How to Visit Ha’apai on a Budget
The island group of Ha’apai is often described as a hidden gem of the South Pacific. The 62 islands scattering the azure waters between Tongatapu and Vava’u somehow go unnoticed by most visitors to Tonga, which means that those who do make the journey will be treated to a serene and real South Seas experience – even in the height of the busy whale season! What’s more, your stay here doesn’t have to be an expensive one where many locals have opened up their homes to backpackers and budget travellers for an affordable price. Become part of the family and discover the sandy shores, coral reefs and culture of the islands by following our advice in this guide to Ha’apai on a budget.
Tips for Visiting Ha’apai on a Budget
- Take the ferry to Ha’apai. Although it’s much longer than taking the plane, the price is just a fraction of the price of a plane ticket
- Consider all of the inclusions the resorts offer. Some of the more expensive resorts actually offer good value considering all the activities, transfers and more are included
- Travel in the off-season (outside of June-November) for better accommodation deals
- Spend your days doing free and cheap activities in Ha’apai!
- Consider self-catering, if staying in Pangai, to reduce the cost of food.
For more tips, see the 10 Tips for Visiting Ha’apai on a Budget.
How to Get to Ha’apai on a Budget
Ha’apai is the central island group of Tonga, accessible by plane from Tongatapu and by ferry from both Tongatapu and Vava’u. The most frugal way to get to Ha’apai is by taking the long ferry trip to the island, where you’ll depart at the wharf in Pangai on Lifuka where most of the traveller accommodation is.
Ha’apai by Ferry
By far the cheapest way to get to Ha’apai is by taking the ferry from either Tongatapu or Vava’u. The Friendly Islands Shipping Company operates the MV Tongiaki and the MV ‘Otuanga’ofa, which stop at the Ha’apai islands of Nomuka, Ha’afeva and Taufa’ahau Wharf in Pangai on their run between Tongatapu in the south and Vava’u in the north. The ferry crossing is a lengthy process of around 5h30mins (with the MV Tongiaki) to 8 hours (with the MV ‘Otuanga’ofa) to get to Ha’apai from Tongatapu and 3h30min/7 hours from Vava’u. We recommend checking ferry schedules the day before departure, as they are known to change frequently. Ferries to from Tongatapu cost approximately TOP$80 one way and from Vava’u approximately TOP$65. Learn more about ferry travel in Travelling in Tonga by Ferry.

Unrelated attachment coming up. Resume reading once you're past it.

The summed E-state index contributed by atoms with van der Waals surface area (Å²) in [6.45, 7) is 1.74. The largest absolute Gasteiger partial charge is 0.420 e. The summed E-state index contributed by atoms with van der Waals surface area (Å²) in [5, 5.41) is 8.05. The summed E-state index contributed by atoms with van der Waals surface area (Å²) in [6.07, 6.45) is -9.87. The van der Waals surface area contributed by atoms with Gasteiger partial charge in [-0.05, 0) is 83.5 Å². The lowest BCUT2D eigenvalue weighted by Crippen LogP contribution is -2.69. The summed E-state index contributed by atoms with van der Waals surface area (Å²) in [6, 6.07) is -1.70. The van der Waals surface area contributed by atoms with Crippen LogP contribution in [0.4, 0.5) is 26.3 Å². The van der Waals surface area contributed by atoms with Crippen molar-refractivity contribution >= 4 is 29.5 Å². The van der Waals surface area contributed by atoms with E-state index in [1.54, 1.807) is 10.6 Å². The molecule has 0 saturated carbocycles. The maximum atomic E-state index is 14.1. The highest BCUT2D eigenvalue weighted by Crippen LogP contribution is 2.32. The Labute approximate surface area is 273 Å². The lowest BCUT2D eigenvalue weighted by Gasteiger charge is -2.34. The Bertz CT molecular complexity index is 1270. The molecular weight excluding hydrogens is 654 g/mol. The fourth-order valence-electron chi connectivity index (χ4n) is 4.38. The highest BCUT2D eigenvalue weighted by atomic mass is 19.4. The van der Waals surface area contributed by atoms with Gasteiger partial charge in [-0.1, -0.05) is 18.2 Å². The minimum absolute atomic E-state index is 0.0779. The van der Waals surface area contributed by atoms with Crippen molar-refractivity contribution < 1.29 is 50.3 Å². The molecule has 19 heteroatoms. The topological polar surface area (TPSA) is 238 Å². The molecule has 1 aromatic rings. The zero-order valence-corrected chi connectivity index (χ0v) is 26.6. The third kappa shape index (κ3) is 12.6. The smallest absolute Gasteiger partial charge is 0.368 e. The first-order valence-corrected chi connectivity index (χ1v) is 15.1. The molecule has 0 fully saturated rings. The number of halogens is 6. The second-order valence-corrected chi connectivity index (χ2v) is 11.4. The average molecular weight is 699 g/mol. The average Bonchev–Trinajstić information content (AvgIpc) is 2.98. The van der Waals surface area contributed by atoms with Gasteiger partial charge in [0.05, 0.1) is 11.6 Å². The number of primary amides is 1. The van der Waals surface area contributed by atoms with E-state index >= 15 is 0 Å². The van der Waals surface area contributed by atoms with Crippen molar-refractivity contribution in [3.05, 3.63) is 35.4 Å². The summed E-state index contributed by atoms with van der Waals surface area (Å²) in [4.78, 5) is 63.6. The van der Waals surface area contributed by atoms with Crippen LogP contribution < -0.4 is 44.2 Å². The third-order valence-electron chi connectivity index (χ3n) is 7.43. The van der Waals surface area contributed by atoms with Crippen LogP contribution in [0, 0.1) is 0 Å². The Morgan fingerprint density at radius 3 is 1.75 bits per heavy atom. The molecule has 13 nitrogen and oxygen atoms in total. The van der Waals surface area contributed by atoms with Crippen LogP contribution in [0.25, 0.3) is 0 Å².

Most of the guest houses in Ha’apai offer a transfer service between Ha’apai’s Salote Pilolevu Airport or Taufa’ahau Wharf and their accommodation. If the budget accommodation is on Lifuka then it will be road transport costing around TOP$3-$10, while budget resorts on the outer islands will charge around TOP$30 including the boat transfer. Arrange transfers with your accommodation before arrival in Ha’apai.
Bicycle Hire in Ha’apai
The islands of Lifuka and Foa are flat and easy to get around by bike. Bicycle hire is available from the Mariner’s Cafe in Pangai for around TOP$15 per day. Bicycle hire is also offered by some of the guest houses.
Learn more about the transport to and on Ha’apai in the 5 Ways to Get to Ha’apai (& Around Ha’apai).